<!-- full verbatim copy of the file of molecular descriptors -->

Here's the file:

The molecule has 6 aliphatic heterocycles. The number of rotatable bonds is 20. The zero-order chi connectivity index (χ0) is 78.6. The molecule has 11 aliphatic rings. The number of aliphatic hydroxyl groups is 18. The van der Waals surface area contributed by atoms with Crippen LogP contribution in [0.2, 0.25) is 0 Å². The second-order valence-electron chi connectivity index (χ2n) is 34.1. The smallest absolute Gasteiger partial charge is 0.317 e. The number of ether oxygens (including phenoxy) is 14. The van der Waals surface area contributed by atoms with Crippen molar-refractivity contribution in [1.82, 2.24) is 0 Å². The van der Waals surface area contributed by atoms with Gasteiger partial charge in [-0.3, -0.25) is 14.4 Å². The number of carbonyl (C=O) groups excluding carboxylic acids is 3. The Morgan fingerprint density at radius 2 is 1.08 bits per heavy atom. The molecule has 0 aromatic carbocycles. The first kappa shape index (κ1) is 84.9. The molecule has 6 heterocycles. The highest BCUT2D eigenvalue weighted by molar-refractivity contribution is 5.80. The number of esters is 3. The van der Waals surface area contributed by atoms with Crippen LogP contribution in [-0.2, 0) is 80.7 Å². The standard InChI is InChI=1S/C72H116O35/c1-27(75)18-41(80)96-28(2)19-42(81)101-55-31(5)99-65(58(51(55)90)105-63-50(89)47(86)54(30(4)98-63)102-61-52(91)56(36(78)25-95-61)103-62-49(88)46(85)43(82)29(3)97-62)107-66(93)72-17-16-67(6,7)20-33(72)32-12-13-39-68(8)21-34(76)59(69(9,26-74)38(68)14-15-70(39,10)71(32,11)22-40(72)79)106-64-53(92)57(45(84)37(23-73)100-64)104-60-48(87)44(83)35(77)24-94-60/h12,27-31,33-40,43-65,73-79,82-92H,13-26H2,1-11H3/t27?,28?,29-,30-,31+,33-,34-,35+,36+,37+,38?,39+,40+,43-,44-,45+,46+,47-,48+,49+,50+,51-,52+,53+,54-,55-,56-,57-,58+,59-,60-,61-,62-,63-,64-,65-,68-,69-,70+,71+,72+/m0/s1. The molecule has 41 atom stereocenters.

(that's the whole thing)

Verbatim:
The molecule has 6 aliphatic heterocycles. The number of rotatable bonds is 20. The zero-order chi connectivity index (χ0) is 78.6. The molecule has 11 aliphatic rings. The number of aliphatic hydroxyl groups is 18. The van der Waals surface area contributed by atoms with Crippen LogP contribution in [0.2, 0.25) is 0 Å². The second-order valence-electron chi connectivity index (χ2n) is 34.1. The smallest absolute Gasteiger partial charge is 0.317 e. The number of ether oxygens (including phenoxy) is 14. The van der Waals surface area contributed by atoms with Crippen molar-refractivity contribution in [1.82, 2.24) is 0 Å². The van der Waals surface area contributed by atoms with Gasteiger partial charge in [-0.3, -0.25) is 14.4 Å². The number of carbonyl (C=O) groups excluding carboxylic acids is 3. The Morgan fingerprint density at radius 2 is 1.08 bits per heavy atom. The molecule has 0 aromatic carbocycles. The first kappa shape index (κ1) is 84.9. The molecule has 6 heterocycles. The highest BCUT2D eigenvalue weighted by molar-refractivity contribution is 5.80. The number of esters is 3. The van der Waals surface area contributed by atoms with Crippen LogP contribution in [-0.2, 0) is 80.7 Å². The standard InChI is InChI=1S/C72H116O35/c1-27(75)18-41(80)96-28(2)19-42(81)101-55-31(5)99-65(58(51(55)90)105-63-50(89)47(86)54(30(4)98-63)102-61-52(91)56(36(78)25-95-61)103-62-49(88)46(85)43(82)29(3)97-62)107-66(93)72-17-16-67(6,7)20-33(72)32-12-13-39-68(8)21-34(76)59(69(9,26-74)38(68)14-15-70(39,10)71(32,11)22-40(72)79)106-64-53(92)57(45(84)37(23-73)100-64)104-60-48(87)44(83)35(77)24-94-60/h12,27-31,33-40,43-65,73-79,82-92H,13-26H2,1-11H3/t27?,28?,29-,30-,31+,33-,34-,35+,36+,37+,38?,39+,40+,43-,44-,45+,46+,47-,48+,49+,50+,51-,52+,53+,54-,55-,56-,57-,58+,59-,60-,61-,62-,63-,64-,65-,68-,69-,70+,71+,72+/m0/s1. The molecule has 41 atom stereocenters.